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Reluctant Learner
Old 02-08-2018, 07:49 AM
 
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I am a retired teacher who is volunteer math tutor for a children's home. I am doing great with the 4-6 graders, motivating them with short math games, stickers, and praise. The junior high girls are doing okay. However, I have a few junior high boys who I am struggling with. They are very behind, have been "tossed around" in life, are too cool to need help, and just resent having to spend time being tutored. I have used praise and encouragement and offered choices on how we work on things. I have access to computers if there is something online that we could work through together. Does anyone have any suggestions?


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Teenage Boys Can Be Difficult to Engage
Old 02-08-2018, 09:43 AM
 
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Maybe you could write the word problems about topics they can relate to more.

They love to eat! So maybe some word problems about yummy food would be enjoyable. Maybe you could even have a cooking lesson to teach fractions and then allow them to eat what they have cooked. Half the recipe? Double the recipe?

They usually love sports so sports related problems might be better as well to get them engaged.

If you can make some problems up that are related to video games they would like that. Maybe they can even help you write the problems and then solve them.

How about the Olympics? Winter Olympics are almost here and they may be interested.

What about doing some real measuring and having them finding the center for picture hanging? Or measuring a room or two for carpet or new flooring? How to measure and order blinds for a window? How to measure a garden area and determine how many plants they need to go around the perimeter if they need to be planted X number of feet apart? I think real life problems will appeal to them more and getting up out of the desk and actually doing some measuring will be more active.

Teach them to count money and make change.

How to plan a long road trip and how many miles to drive each day. What will the gas cost?

How to buy groceries on a budget? Use the store ads to plan an economical meal.

I would make it about real life problems and issues so they can see a reason for learning the math skill.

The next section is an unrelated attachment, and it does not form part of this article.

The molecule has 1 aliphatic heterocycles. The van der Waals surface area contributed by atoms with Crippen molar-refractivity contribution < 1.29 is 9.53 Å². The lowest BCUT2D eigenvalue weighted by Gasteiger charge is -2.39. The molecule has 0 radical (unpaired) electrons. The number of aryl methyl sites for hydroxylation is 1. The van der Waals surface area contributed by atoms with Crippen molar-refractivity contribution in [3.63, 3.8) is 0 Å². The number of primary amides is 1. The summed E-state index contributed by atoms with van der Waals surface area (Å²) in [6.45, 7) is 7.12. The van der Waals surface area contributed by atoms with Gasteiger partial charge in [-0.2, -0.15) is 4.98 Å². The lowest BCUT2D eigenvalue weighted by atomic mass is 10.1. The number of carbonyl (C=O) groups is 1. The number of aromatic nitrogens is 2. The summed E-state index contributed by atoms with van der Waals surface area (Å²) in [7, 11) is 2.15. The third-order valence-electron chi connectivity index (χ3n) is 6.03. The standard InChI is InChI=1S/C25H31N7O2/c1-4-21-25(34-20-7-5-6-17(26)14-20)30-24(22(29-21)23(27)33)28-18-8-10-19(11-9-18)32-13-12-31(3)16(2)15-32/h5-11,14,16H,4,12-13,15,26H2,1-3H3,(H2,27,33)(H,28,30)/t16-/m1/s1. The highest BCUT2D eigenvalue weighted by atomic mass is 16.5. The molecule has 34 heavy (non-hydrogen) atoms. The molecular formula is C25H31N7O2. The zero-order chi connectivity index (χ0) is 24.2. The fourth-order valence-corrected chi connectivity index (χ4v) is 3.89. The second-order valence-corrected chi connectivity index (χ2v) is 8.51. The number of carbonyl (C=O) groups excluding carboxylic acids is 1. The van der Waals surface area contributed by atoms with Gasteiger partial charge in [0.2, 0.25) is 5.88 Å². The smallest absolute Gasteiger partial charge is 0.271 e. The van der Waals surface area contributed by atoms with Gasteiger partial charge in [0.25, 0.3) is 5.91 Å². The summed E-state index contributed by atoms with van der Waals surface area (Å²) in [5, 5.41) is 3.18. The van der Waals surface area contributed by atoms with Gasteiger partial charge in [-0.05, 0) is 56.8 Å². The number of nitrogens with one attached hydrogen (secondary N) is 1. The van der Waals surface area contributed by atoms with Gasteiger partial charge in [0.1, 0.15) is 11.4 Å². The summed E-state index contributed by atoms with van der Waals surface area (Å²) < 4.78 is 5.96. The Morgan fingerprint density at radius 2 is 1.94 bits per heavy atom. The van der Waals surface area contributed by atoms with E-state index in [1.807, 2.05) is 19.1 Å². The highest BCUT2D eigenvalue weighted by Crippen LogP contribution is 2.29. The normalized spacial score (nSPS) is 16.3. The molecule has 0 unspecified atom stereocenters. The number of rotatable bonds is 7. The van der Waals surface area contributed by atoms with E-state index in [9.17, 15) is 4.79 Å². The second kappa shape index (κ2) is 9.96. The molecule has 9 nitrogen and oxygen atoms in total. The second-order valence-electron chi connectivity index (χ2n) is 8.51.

Good luck!

Last edited by 1956BD; 02-08-2018 at 10:33 AM..
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motivating students
Old 02-08-2018, 01:10 PM
 
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Bless you! I can imagine that they probably have trust issues and learning difficulties, so tutoring them would be challenging. Maybe try Khan academy. It's a great site that can guide you and them in their Math learning. I also like the app "Photomath" It enables you/them to take a picture of a problem and then shows the student step by step how to solve the problem. If they are having problems with basic math facts, maybe try www.xtramath.com
This site will figure out exactly what they know and then guide them in reaching their goals
Another great site is www.prodigygames.com

Last edited by stella.ivey; 02-09-2018 at 05:43 AM..
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some "extrinsic" motivation
Old 02-08-2018, 02:14 PM
 
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A little bartering may help. Just let them know that if they could accomplish this much task in x amount of time, then they get to have some choice time or give them food. Growing boys love food right especially if they're not healthy. Yikes, don't listen to me.
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How much flexibility do you have?
Old 02-09-2018, 03:47 AM
 
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I don't know if something like this would work... but we tried asking our kids (the entire school) what were some of the things they would like to learn. After consolidating the answers, we developed a "lunch learning" program that addressed their wants. (One teacher described it as "They think we're giving them what they want, but we're also teaching them what they need.")

I wonder if something like this would work with your group? It sounds like these kids are great candidates for something that is "them-centered." It could really be an extension of "offering choices on how we work..."

By the way, our survey revealed the number one learning desire was "how to cook!" (That ranged from grilling a burger to becoming a chef.) "Okay, so if we're going to halve this recipe..."

Congratulations on your retirement choice and thank you for what you are doing.


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